The human papillomavirus (HPV) is the most common sexually transmitted infection in the United States. HPV is also the virus that causes cervical cancer, a disease you can detect and prevent with a Pap smear. Noreen Kamal-Mostafavi, MD, in Staten Island, New York, encourages you to protect your health with routine pelvic exams that include a Pap smear. If you have questions or need to schedule an exam, call the office or book an appointment online.
Pap smears screen for cervical cancer. When you get routine Pap smears, you can catch cervical cancer at an early stage, while it’s still curable.
Cervical cancer is caused by the human papillomavirus (HPV), a virus you pick up through sexual contact with an infected person. Though HPV is a common sexually transmitted disease, your immune system usually clears the virus out of your body.
In some women, however, HPV manages to infiltrate cells in the cervix, where the virus causes abnormal cell growth. When an HPV infection goes undetected and untreated, you develop cervical cancer.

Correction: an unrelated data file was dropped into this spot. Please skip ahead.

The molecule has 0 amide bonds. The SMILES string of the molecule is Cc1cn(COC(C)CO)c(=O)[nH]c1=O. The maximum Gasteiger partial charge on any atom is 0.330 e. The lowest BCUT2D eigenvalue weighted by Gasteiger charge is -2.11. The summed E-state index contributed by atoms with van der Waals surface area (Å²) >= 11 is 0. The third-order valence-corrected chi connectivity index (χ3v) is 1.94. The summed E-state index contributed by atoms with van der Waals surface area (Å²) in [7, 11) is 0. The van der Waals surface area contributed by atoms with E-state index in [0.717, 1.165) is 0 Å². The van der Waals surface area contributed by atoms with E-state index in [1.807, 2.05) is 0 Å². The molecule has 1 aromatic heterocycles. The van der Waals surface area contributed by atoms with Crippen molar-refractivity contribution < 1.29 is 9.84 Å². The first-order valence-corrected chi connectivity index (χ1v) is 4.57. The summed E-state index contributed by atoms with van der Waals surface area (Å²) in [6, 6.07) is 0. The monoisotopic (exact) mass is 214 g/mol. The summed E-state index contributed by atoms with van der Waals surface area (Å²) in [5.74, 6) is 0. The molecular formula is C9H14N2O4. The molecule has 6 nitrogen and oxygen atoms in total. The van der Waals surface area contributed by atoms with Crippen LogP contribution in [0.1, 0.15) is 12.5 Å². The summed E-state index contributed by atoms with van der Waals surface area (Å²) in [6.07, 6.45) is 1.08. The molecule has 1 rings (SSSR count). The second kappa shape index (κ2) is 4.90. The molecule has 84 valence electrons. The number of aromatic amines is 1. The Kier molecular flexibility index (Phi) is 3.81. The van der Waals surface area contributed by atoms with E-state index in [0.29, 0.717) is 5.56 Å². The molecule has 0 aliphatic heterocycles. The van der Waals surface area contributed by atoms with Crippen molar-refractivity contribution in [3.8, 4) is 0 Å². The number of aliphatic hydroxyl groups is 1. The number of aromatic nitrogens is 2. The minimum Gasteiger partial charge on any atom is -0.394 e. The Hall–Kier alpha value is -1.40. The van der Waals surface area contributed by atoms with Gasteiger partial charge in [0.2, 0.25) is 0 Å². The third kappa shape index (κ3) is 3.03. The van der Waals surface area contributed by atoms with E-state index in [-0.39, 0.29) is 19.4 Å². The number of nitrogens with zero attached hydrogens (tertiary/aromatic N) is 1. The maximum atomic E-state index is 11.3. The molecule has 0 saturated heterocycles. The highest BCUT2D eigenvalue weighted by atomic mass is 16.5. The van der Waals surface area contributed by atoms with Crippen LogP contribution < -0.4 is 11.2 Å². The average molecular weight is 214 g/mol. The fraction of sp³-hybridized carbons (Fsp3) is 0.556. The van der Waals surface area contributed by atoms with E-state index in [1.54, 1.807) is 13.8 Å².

Dr. Kamal-Mostafavi performs a Pap smear by scraping a small sample of cells from your cervix. The cells go to a lab, where a trained technician evaluates them under a microscope. When they find abnormal cells, they describe the severity of the precancerous or cancerous changes in your lab report.
When your Pap results show slight or mild abnormalities, Dr. Kamal-Mostafavi may suggest an HPV test or recommend giving your immune system a short time to clear away the virus, then repeating your Pap smear.
If your Pap smear contains moderate or severe cellular changes, or if a repeat Pap smear still shows abnormal cells, Dr. Kamal-Mostafavi performs a colposcopy.
A colposcope is a medical device that gives your doctor a magnified view of your cervix. Dr. Kamal-Mostafavi first treats your cervix with a solution that highlights abnormal cells. Then she looks through the colposcope, examining your cervix for signs of unusual cells.
She removes all the abnormal tissues found during your colposcopy using a technique such as:
When cellular changes are caught before they spread, these procedures eliminate the problem.
The HPV vaccine protects people between the ages of 9-45 from the nine types of HPV that cause most cases of cervical, vaginal, and vulvar cancers. The vaccine doesn’t protect you from all high-risk HPV strains, however, so you’ll still need to get routine Pap smears.
If you need to schedule a Pap smear, call Noreen Kamal-Mostafavi, MD, or book an appointment online.